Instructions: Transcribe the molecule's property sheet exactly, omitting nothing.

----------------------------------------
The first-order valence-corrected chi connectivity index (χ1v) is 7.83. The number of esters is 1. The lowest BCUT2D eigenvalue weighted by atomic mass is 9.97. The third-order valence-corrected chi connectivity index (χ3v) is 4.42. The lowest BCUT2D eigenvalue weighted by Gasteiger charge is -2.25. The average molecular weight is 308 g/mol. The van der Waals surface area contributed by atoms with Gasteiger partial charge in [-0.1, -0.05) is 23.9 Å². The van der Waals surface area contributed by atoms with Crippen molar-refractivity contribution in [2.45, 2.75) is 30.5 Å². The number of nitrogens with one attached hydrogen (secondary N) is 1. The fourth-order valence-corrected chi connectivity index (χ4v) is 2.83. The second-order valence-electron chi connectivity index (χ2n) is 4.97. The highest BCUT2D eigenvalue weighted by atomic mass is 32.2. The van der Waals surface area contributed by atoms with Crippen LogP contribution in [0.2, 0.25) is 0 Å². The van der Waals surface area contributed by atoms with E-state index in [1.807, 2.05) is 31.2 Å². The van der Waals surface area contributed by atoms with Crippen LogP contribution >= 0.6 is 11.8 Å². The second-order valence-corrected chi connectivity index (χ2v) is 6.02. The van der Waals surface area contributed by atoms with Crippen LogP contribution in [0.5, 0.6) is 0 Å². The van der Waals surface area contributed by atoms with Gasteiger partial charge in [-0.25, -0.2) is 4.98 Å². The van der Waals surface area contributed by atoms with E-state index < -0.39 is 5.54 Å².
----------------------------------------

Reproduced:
The first-order valence-corrected chi connectivity index (χ1v) is 7.83. The number of esters is 1. The lowest BCUT2D eigenvalue weighted by atomic mass is 9.97. The third-order valence-corrected chi connectivity index (χ3v) is 4.42. The lowest BCUT2D eigenvalue weighted by Gasteiger charge is -2.25. The average molecular weight is 308 g/mol. The van der Waals surface area contributed by atoms with Gasteiger partial charge in [-0.1, -0.05) is 23.9 Å². The van der Waals surface area contributed by atoms with Crippen molar-refractivity contribution in [2.45, 2.75) is 30.5 Å². The number of nitrogens with one attached hydrogen (secondary N) is 1. The fourth-order valence-corrected chi connectivity index (χ4v) is 2.83. The second-order valence-electron chi connectivity index (χ2n) is 4.97. The highest BCUT2D eigenvalue weighted by atomic mass is 32.2. The van der Waals surface area contributed by atoms with Crippen LogP contribution in [0.2, 0.25) is 0 Å². The van der Waals surface area contributed by atoms with E-state index in [1.807, 2.05) is 31.2 Å². The van der Waals surface area contributed by atoms with Crippen LogP contribution >= 0.6 is 11.8 Å². The second-order valence-corrected chi connectivity index (χ2v) is 6.02. The van der Waals surface area contributed by atoms with Crippen LogP contribution in [0.5, 0.6) is 0 Å². The van der Waals surface area contributed by atoms with Gasteiger partial charge in [-0.25, -0.2) is 4.98 Å². The van der Waals surface area contributed by atoms with E-state index < -0.39 is 5.54 Å².